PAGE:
My name is
I am an interior designer who has worked in the industry for more than 40 years.
I have always been aware of the need to adapt public spaces to better serve the needs of people with limited mobility or sensory limitations. It rarely occurred to me, or I dare say, any of my colleagues, to consider using many of these features in a residential environment.
In fairness to my colleagues (and me), 30 to 40 years ago, a universal design consciousness was in its infancy. For commercial interior design projects, the building code clearly had provisions for what was then referred to as “handicapped accessibility”, and we were expected to abide by them, but the reality was, they were mostly ignored on smaller projects where we were pushed to maximize the marketable floor space.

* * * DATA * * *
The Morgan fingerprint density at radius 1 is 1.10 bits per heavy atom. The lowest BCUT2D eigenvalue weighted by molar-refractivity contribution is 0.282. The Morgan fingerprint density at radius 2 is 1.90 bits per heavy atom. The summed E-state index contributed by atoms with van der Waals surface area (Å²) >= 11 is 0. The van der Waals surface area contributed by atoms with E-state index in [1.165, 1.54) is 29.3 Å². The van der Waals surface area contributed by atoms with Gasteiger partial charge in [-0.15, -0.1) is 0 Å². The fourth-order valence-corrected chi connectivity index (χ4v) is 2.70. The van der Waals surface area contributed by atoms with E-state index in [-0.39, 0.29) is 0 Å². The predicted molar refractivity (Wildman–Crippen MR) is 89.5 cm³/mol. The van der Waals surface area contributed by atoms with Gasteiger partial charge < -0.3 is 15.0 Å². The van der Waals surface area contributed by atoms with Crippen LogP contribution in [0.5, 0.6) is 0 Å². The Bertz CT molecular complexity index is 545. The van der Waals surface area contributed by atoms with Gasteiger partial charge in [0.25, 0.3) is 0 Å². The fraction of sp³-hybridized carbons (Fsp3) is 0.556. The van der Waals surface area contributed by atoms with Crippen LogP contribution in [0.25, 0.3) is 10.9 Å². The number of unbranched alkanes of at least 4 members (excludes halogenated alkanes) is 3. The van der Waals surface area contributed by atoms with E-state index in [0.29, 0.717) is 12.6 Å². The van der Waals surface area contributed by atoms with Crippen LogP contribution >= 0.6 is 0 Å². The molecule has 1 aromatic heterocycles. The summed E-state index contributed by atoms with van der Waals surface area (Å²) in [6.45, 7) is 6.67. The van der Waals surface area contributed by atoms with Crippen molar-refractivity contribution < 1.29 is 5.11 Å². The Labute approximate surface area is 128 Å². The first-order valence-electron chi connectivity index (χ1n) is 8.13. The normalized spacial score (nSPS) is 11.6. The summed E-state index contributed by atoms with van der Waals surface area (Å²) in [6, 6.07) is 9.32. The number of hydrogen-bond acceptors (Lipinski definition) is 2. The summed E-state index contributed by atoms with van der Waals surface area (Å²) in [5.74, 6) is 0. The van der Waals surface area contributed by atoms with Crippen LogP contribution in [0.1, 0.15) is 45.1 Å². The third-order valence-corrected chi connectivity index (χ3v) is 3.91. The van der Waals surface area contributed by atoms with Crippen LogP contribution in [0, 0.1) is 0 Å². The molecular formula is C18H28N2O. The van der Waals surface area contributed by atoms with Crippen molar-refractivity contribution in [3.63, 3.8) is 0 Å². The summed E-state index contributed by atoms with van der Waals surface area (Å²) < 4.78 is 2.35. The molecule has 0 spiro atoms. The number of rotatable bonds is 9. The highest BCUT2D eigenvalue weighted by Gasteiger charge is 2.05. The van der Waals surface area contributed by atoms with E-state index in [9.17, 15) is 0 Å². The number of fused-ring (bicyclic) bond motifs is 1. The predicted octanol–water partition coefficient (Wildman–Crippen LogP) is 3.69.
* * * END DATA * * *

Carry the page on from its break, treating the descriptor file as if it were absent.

Except for large projects and government buildings, corridors, bathrooms and sometimes, general access, was limited to able-bodied individuals.
For longer than I have been in business, I have written a newspaper advice column called Creative Space. Every week, I answered a reader’s question, helping them with an interior design or decoration issue. Today, of course, everything is computerized, but for years I would meticulously produce a hand-drawn floor plan to help illustrate the proposed solution to their dilemma.
Occasionally, I would receive a query from a person whose parent, sibling or significant other was in a wheelchair. The thing that struck me most about the reader’s question was their desire to “normalize” the life of the wheelchair-bound individual; to make it as easy for them to get around and access anything in the house, as anyone.
Those letters sent me on a path to learn a lot more about universal design and adapting the home so that each person using that home can live as comfortably and as independently as the next.